Nearly 40% of all shareholder proposals submitted at Russell 3000 companies that held meetings during the first half of 2014 were related to social and environmental policy issues, according to the Conference Board. This number was up from 29% in 2010, as documented in “Proxy Voting Analytics (2010–2014).” Social and environmental policy proposals represent the second-largest category of the subjects submitted and voted on—narrowly behind corporate governance.
Going beyond conventional concerns about “governance,” a key development is that ESG factors increasingly are being built into corporate strategy to drive revenue growth, ensure strong supply chain models, manage risk, and satisfy customers.
To illustrate, consider the example of Diageo, a British company with a portfolio of alcoholic beverage brands (including Guinness beer) that sources barley from Kenya. Climate change is having an impact on rainfall in that region, so water management is critical. The company claims that its water efficiency has improved by 30% over the past decade, with water efficiency of its operations in Africa improving more than 40% during the same period. Identifying water as “our biggest environmental priority,” the company has multiple new targets for water replenishment as part of its 2020 Sustainability & Responsibility strategy.
Diageo’s story is clearly part of a larger corporate trend. For example, McDonald’s CEO Steve Easterbrook has commented publicly that the company’s sheer purchasing power has an influence, and the goal is to use its size and scale for good, such as helping farmers and improving agricultural practices.
Like Easterbrook, managers of many companies in a variety of industries believe that working on an agenda that customers care about may entice them to visit more often, as well as attract new customers and strengthen the brand. An interesting case study is Praxair, an industrial gas company. In December 2016, Praxair was named to the new Climate A-List by CDP, recognizing actions Praxair has taken to manage its own carbon footprint and that of its customers. This is the ninth consecutive year that Praxair has been named to a CDP list or index.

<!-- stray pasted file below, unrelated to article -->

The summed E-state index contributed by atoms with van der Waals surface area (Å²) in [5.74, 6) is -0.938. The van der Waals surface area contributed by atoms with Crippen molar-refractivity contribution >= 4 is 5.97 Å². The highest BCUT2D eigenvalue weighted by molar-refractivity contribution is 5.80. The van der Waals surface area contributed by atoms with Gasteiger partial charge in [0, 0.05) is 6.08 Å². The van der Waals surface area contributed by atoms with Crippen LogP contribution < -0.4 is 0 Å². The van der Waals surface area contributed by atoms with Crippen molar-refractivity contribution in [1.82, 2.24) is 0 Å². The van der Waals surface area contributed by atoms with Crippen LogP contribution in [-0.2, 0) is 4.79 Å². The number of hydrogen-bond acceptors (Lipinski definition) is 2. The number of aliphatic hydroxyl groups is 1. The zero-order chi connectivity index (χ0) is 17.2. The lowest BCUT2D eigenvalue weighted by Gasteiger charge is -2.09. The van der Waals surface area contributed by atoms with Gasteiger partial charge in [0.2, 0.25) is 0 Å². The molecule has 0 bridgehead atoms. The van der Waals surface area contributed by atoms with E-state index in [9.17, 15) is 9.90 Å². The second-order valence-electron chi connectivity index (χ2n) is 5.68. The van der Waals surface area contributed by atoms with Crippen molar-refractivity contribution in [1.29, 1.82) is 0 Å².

“Praxair has a companywide system that helps track the benefits of its sustainability initiatives,” says Fernandez. “They’re one of the few that we found that actually can track the cost savings from energy efficiency improvements and others on an aggregate basis.”
In 2015, Praxair implemented global projects that, among other benefits, enabled customers or their end users to avoid more than two times the greenhouse gas emissions than were emitted in all of Praxair’s operations. Additionally, since 2010, the company has achieved a cumulative $260 million savings in energy efficiency, including avoiding $1.4 million in megawatt hour electricity and $2.1 million in carbon dioxide equivalent. This increased efficiency contributed directly to Praxair’s operating results.
“A VERY POSITIVE THING”
There are more than 100 ESG rating providers or rankings globally. The Newsweek Green Rankings, for example, lists companies based on environmental performance. The Dow Jones Sustainability Index has certain criteria that companies need to meet to get listed. Moreover, Sustainalytics has teamed up with Morningstar to rate funds based on their underlying ESG characteristics. These ratings and rankings vary significantly depending on the provider. However, they are a starting point for further investigation and discussions with companies.